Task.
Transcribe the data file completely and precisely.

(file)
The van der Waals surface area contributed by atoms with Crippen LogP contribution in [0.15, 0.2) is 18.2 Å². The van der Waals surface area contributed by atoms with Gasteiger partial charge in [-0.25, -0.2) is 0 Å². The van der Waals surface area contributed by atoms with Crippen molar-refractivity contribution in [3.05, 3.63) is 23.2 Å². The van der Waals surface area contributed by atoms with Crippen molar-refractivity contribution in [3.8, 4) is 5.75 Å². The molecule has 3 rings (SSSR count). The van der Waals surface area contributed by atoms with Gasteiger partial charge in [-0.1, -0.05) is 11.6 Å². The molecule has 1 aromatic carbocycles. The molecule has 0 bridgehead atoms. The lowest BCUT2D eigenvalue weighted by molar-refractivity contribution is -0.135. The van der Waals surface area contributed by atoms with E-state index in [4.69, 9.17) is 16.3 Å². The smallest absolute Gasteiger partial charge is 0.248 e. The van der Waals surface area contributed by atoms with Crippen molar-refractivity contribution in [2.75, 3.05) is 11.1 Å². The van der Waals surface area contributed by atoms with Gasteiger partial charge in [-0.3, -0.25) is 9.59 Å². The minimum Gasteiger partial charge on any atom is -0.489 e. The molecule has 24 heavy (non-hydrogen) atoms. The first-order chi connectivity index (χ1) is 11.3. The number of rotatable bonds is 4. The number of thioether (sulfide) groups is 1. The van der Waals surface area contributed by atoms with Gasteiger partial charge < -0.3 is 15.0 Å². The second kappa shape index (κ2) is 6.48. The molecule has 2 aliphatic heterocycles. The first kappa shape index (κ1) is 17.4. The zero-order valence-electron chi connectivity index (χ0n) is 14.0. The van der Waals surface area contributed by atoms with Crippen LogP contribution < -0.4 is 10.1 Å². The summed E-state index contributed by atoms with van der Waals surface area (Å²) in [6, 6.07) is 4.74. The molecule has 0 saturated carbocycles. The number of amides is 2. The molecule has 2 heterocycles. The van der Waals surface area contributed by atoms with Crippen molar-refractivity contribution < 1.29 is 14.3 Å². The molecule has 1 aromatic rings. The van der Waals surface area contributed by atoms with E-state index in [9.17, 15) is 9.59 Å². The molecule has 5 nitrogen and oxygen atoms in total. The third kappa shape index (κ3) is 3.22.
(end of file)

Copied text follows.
The van der Waals surface area contributed by atoms with Crippen LogP contribution in [0.15, 0.2) is 18.2 Å². The van der Waals surface area contributed by atoms with Gasteiger partial charge in [-0.25, -0.2) is 0 Å². The van der Waals surface area contributed by atoms with Crippen molar-refractivity contribution in [3.05, 3.63) is 23.2 Å². The van der Waals surface area contributed by atoms with Crippen molar-refractivity contribution in [3.8, 4) is 5.75 Å². The molecule has 3 rings (SSSR count). The van der Waals surface area contributed by atoms with Gasteiger partial charge in [-0.1, -0.05) is 11.6 Å². The molecule has 1 aromatic carbocycles. The molecule has 0 bridgehead atoms. The lowest BCUT2D eigenvalue weighted by molar-refractivity contribution is -0.135. The van der Waals surface area contributed by atoms with E-state index in [4.69, 9.17) is 16.3 Å². The smallest absolute Gasteiger partial charge is 0.248 e. The van der Waals surface area contributed by atoms with Crippen molar-refractivity contribution in [2.75, 3.05) is 11.1 Å². The van der Waals surface area contributed by atoms with Gasteiger partial charge in [-0.3, -0.25) is 9.59 Å². The minimum Gasteiger partial charge on any atom is -0.489 e. The molecule has 24 heavy (non-hydrogen) atoms. The first-order chi connectivity index (χ1) is 11.3. The number of rotatable bonds is 4. The number of thioether (sulfide) groups is 1. The van der Waals surface area contributed by atoms with Gasteiger partial charge < -0.3 is 15.0 Å². The second kappa shape index (κ2) is 6.48. The molecule has 2 aliphatic heterocycles. The first kappa shape index (κ1) is 17.4. The zero-order valence-electron chi connectivity index (χ0n) is 14.0. The van der Waals surface area contributed by atoms with Crippen LogP contribution < -0.4 is 10.1 Å². The summed E-state index contributed by atoms with van der Waals surface area (Å²) in [6, 6.07) is 4.74. The molecule has 0 saturated carbocycles. The number of amides is 2. The molecule has 2 heterocycles. The van der Waals surface area contributed by atoms with Crippen molar-refractivity contribution < 1.29 is 14.3 Å². The molecule has 1 aromatic rings. The van der Waals surface area contributed by atoms with E-state index in [9.17, 15) is 9.59 Å². The molecule has 5 nitrogen and oxygen atoms in total. The third kappa shape index (κ3) is 3.22.